Water costs, increased efficiency standards and new technologies are pushing the laundry room out of the shadows as apartment owners find that this expected service can be turned into a valuable amenity.
“With competition running high, building property owners want – and need – to be able to use the laundry room as a leasing tool,” said Dick Casey, director of multi-housing sales for Alliance Laundry. “It can no longer be put in the corner of a basement with a light bulb hanging down and rats running around behind the machines.”
When it comes to laundry, many tenants prefer having their own washer and dryer. But there are many buildings where it just isn’t an option, and more and more buildings where it might not be the right option.
Water usage is coming under increased scrutiny across the country, and it is a cost that all property owners and managers are eager to control. According to the Multi-Housing Laundry Association (MLA), common-area laundry rooms are 3.3 times more efficient than in-unit equipment, saving more than 150 gallons per unit, per week, in the process.
Some local municipalities offer rebate or tax credit programs for machines certified by the federal government’s Energy Star program. Washing machines that are certified use 35% to 50% less water and 50% less energy that traditional equipment, according to the Energy Star regulations. For example, the San Francisco Bay Area’s East Bay Municipal Utility District (EBMUD) is offering $150 rebates for each installation of an EnergyStar certified washer. The state of New York is offering a $200 rebate.
Many multifamily property owners opt for commercial-grade equipment, which is not held to the same efficiency standards as residential washers and dryers. Even so, manufacturers are responding to calls for higher efficiency. SpeedQueen’s commercial front-loading washers, for example, have qualified to display the Energy Star mark.
With in-unit washers and dryers still the choice among many tenants, manufacturers are showcasing a variety of new space-saving models. Thor Appliance Co. is targeting the multifamily industry with its SoftLine model, an all-in-one machine measuring 23 inches wide and 33 inches tall that does not require a dryer vent. Thor promotes Softline as the largest capacity combination washer/dryer. Texas-based ASKO is taking a similar approach, touting its new front-loading washer/dryer pair, which can be stacked and uses half the detergent and less energy than any other pair, according to the company.
Inside the common-area laundry room, a new feature is gaining popularity – the use of card-based payment systems, or smart cards. Some advocates are convinced they can increase customer loyalty, encourage more laundry equipment use, and thus, generate more revenue for the property owner.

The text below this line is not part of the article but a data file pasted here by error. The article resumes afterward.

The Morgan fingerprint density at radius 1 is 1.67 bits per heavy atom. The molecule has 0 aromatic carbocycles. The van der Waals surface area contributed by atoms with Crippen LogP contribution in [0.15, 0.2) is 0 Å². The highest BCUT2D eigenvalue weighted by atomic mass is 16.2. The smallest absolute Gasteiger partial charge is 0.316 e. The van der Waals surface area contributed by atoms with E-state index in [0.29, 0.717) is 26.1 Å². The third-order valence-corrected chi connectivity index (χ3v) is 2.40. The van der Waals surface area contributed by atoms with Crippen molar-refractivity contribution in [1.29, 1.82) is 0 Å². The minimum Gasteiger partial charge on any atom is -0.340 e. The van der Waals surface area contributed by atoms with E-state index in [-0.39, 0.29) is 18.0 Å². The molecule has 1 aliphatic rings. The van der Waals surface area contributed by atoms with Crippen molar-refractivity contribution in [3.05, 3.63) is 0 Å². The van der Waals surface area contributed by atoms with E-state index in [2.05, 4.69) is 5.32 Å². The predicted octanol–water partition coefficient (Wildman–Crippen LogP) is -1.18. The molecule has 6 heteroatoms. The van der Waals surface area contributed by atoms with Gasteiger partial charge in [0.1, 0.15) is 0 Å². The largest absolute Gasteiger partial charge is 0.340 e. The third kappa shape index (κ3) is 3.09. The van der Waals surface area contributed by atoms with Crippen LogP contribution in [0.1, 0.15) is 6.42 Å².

Massachusetts-based Mac-Gray, which offers LaundryServ, a full-service laundry solution, said that its smart card system has increased customer revenues by 20%.
Taking coins out of the equation makes it easier for people to use laundry rooms and increases usage, explained Heather Maguire, marketing director for The Fowler Cos., a New Jersey-based turnkey laundry service provider.
These systems do require a higher capital investment, according to Maguire.
According to Scott Scarpato, president of the Boston-based Automatic Laundry, smart card systems can cost 25% to 35% more than the traditional coin-based configuration. However, Scarpato estimated at least 35% of his new accounts are opting for card-based laundry equipment, a number he expects to keep growing.
The real value of these systems to the owner is that “the cards are prepaid,” said Alliance Laundry’s Casey, “and that you have the money on the front end.”
But card-based systems are only 5% to 7% of his company’s multifamily sales, Casey said, and he remains unconvinced that machines with cards are used significantly more than coin-operated washers and dryers. Alliance Laundry manufactures washers and dryers under the brand SpeedQueen, and it services the multifamily housing industry through a national network of route operators.
One way to serve tenants better is to offer them a way to check the availability of machines without having to leave their apartments. Web Service Co., based in California, offers the Laundrimate Phone System, a monitoring device that is connected to a dedicated phone line, thereby providing tenants with an easy means of checking to see if machines are available. Automatic Laundry is beta-testing its Wash Alert System, a PC-based system that also allows residents to check machine availability.
Internet technologies are also being used for service checks. Alliance Laundry’s NetMaster system allows its route operators to remotely check the operation of its machines.
Many turnkey operators are also providing design services, working with property owners to maximize the convenience and comfort of the laundry room.
“The trend is clearly that the laundry room has to be a very tasteful amenity to the project,” said Scarpato.
“Pressure on the industry is to create an environment that performs the primary function of washing clothes, as well as a secondary benefit of being a pleasant place.”